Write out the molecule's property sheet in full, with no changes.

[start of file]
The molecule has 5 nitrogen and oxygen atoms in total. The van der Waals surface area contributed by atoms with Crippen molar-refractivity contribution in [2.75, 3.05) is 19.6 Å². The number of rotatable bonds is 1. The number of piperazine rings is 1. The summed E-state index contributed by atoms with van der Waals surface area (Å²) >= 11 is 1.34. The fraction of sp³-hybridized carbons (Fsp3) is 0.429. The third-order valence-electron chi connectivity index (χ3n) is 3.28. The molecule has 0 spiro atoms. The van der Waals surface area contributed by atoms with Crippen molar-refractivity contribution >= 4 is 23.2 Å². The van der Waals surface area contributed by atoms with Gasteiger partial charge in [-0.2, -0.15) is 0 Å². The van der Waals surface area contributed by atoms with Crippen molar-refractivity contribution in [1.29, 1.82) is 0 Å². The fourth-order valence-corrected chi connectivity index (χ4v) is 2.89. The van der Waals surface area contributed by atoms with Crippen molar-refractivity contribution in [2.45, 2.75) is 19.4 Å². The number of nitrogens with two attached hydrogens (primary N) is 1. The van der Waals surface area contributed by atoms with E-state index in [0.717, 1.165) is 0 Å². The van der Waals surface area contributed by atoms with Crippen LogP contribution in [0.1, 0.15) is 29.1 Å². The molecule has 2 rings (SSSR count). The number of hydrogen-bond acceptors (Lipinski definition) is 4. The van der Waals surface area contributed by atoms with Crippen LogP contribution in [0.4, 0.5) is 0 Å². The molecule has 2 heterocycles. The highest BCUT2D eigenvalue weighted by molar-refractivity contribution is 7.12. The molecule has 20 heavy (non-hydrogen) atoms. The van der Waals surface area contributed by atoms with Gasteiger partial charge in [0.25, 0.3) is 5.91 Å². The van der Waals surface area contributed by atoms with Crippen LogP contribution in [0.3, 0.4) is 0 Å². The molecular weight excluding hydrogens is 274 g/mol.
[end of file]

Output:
The molecule has 5 nitrogen and oxygen atoms in total. The van der Waals surface area contributed by atoms with Crippen molar-refractivity contribution in [2.75, 3.05) is 19.6 Å². The number of rotatable bonds is 1. The number of piperazine rings is 1. The summed E-state index contributed by atoms with van der Waals surface area (Å²) >= 11 is 1.34. The fraction of sp³-hybridized carbons (Fsp3) is 0.429. The third-order valence-electron chi connectivity index (χ3n) is 3.28. The molecule has 0 spiro atoms. The van der Waals surface area contributed by atoms with Crippen molar-refractivity contribution >= 4 is 23.2 Å². The van der Waals surface area contributed by atoms with Gasteiger partial charge in [-0.2, -0.15) is 0 Å². The van der Waals surface area contributed by atoms with Crippen molar-refractivity contribution in [1.29, 1.82) is 0 Å². The fourth-order valence-corrected chi connectivity index (χ4v) is 2.89. The van der Waals surface area contributed by atoms with Crippen molar-refractivity contribution in [2.45, 2.75) is 19.4 Å². The number of nitrogens with two attached hydrogens (primary N) is 1. The van der Waals surface area contributed by atoms with E-state index in [0.717, 1.165) is 0 Å². The van der Waals surface area contributed by atoms with Crippen LogP contribution in [0.1, 0.15) is 29.1 Å². The molecule has 2 rings (SSSR count). The number of hydrogen-bond acceptors (Lipinski definition) is 4. The van der Waals surface area contributed by atoms with Crippen LogP contribution in [0.4, 0.5) is 0 Å². The molecule has 2 heterocycles. The highest BCUT2D eigenvalue weighted by molar-refractivity contribution is 7.12. The molecule has 20 heavy (non-hydrogen) atoms. The van der Waals surface area contributed by atoms with Gasteiger partial charge in [0.25, 0.3) is 5.91 Å². The van der Waals surface area contributed by atoms with Crippen LogP contribution in [0.3, 0.4) is 0 Å². The molecular weight excluding hydrogens is 274 g/mol.